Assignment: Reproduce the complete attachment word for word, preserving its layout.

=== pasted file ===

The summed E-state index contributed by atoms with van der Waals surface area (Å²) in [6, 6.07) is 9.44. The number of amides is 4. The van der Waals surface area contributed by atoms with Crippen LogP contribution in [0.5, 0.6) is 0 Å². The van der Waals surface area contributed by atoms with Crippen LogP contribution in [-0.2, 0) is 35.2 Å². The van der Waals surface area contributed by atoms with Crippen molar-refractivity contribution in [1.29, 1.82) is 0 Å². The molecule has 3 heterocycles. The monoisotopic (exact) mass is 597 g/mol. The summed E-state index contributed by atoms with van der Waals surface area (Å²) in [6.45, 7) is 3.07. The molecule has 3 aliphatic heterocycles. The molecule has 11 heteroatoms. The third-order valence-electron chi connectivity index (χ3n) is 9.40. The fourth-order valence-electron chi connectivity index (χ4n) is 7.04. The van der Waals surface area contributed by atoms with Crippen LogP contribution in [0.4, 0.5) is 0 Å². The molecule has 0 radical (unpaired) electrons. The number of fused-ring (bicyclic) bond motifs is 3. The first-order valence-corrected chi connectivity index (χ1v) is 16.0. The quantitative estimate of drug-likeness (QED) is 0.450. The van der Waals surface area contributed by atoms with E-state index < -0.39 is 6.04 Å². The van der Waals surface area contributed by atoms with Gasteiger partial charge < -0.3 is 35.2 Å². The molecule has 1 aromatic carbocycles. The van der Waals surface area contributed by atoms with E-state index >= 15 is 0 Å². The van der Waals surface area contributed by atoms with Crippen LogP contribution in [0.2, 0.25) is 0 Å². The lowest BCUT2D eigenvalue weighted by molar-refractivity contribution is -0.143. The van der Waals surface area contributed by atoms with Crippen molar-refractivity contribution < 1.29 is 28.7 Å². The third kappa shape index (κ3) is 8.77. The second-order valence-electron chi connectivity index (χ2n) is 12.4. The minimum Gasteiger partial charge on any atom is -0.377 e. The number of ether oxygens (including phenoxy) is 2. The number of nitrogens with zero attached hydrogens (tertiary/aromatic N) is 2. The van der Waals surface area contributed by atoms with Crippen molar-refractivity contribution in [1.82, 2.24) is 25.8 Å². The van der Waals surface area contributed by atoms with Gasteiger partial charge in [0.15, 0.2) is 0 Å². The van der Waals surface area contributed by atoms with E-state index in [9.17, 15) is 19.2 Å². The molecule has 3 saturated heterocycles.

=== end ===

The summed E-state index contributed by atoms with van der Waals surface area (Å²) in [6, 6.07) is 9.44. The number of amides is 4. The van der Waals surface area contributed by atoms with Crippen LogP contribution in [0.5, 0.6) is 0 Å². The van der Waals surface area contributed by atoms with Crippen LogP contribution in [-0.2, 0) is 35.2 Å². The van der Waals surface area contributed by atoms with Crippen molar-refractivity contribution in [1.29, 1.82) is 0 Å². The molecule has 3 heterocycles. The monoisotopic (exact) mass is 597 g/mol. The summed E-state index contributed by atoms with van der Waals surface area (Å²) in [6.45, 7) is 3.07. The molecule has 3 aliphatic heterocycles. The molecule has 11 heteroatoms. The third-order valence-electron chi connectivity index (χ3n) is 9.40. The fourth-order valence-electron chi connectivity index (χ4n) is 7.04. The van der Waals surface area contributed by atoms with Crippen LogP contribution in [0.4, 0.5) is 0 Å². The molecule has 0 radical (unpaired) electrons. The number of fused-ring (bicyclic) bond motifs is 3. The first-order valence-corrected chi connectivity index (χ1v) is 16.0. The quantitative estimate of drug-likeness (QED) is 0.450. The van der Waals surface area contributed by atoms with E-state index < -0.39 is 6.04 Å². The van der Waals surface area contributed by atoms with Gasteiger partial charge < -0.3 is 35.2 Å². The molecule has 1 aromatic carbocycles. The van der Waals surface area contributed by atoms with E-state index >= 15 is 0 Å². The van der Waals surface area contributed by atoms with Crippen LogP contribution in [0.2, 0.25) is 0 Å². The lowest BCUT2D eigenvalue weighted by molar-refractivity contribution is -0.143. The van der Waals surface area contributed by atoms with Crippen molar-refractivity contribution < 1.29 is 28.7 Å². The third kappa shape index (κ3) is 8.77. The second-order valence-electron chi connectivity index (χ2n) is 12.4. The minimum Gasteiger partial charge on any atom is -0.377 e. The number of ether oxygens (including phenoxy) is 2. The number of nitrogens with zero attached hydrogens (tertiary/aromatic N) is 2. The van der Waals surface area contributed by atoms with Crippen molar-refractivity contribution in [1.82, 2.24) is 25.8 Å². The van der Waals surface area contributed by atoms with Gasteiger partial charge in [0.15, 0.2) is 0 Å². The van der Waals surface area contributed by atoms with E-state index in [9.17, 15) is 19.2 Å². The molecule has 3 saturated heterocycles.